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Tuesday, September 13, 2005

Smarter Airport Screening Machines, Privacy & Regulations

(Via WSJ) Magnetometers that travelers walk through detect metal but not weapons made of other materials. Similarly, carry-on luggage is X-rayed, which will catch scissors or a knife but not necessarily a bomb. A gaping hole in airport security remains: how to detect explosives in carry-on bags and on passengers themselves. A host of new technologies are being tested to close that gap. One of the most promising is a machine that has the ability to see through clothing to find a hidden weapon. The problem with early versions of the machine is that they show images of people as if they had no clothes on, which sparked privacy concerns. American Science & Engineering Inc. launched an X-ray machine that can see objects hidden beneath clothing while obscuring private parts. An alternate technology, being tried in some airports now, shoots puffs of air at passengers to detect traces of explosive residue. The government is focusing mostly on two types of technology, each with pluses and minuses. The "puffer" detects the tiniest bit of explosive material on a traveler but can't find a hidden weapon. The "backscatter," on the other hand, can see through clothing to detect hidden bombs or guns, but creates the obvious privacy concerns. AS&E's new machine, SmartCheck, creates an outline of the person's body, along with an outline of hidden items. Rapiscan Systems, the other manufacturer, has come up with a sliding scale where the image starts to get fuzzier or more precise as needed. The companies promise other protections: The people who screen the X-rays would sit in a remote room where they can't see the people moving through security. The screeners would all be of the same sex as the travelers and images won't be saved. Technology to screen carry-on bags for explosives is even less advanced than screening for people. One possible solution is to replace the existing X-rays with CT scans now used on checked bags. In the long term, technology companies envision a day when travelers don't even have to walk through machines - when sensors throughout the airport scan people as they walk through hallways. Closer to reality might be one machine that could handle all screening, searching for metal and explosives alike Airport security systems encompass seveal technologies working in unison and is improving quite significantly over a period of time - clealrly global events are accelarating the trend.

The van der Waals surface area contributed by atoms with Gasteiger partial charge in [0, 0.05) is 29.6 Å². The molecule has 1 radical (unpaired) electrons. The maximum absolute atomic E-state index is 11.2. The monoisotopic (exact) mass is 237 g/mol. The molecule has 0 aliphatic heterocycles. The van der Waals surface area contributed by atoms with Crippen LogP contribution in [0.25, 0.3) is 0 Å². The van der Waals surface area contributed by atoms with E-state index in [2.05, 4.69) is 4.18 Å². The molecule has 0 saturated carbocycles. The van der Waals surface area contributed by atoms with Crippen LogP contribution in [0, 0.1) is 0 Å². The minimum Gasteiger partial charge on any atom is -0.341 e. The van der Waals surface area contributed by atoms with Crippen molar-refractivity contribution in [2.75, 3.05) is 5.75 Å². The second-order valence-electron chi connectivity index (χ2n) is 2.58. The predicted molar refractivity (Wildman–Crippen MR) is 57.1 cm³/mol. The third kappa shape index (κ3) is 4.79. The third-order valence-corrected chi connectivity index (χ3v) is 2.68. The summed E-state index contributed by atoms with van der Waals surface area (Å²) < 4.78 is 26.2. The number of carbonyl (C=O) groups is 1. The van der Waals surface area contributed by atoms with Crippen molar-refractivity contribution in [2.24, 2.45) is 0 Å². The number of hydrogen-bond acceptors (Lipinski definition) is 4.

Category :Airport Security Systems
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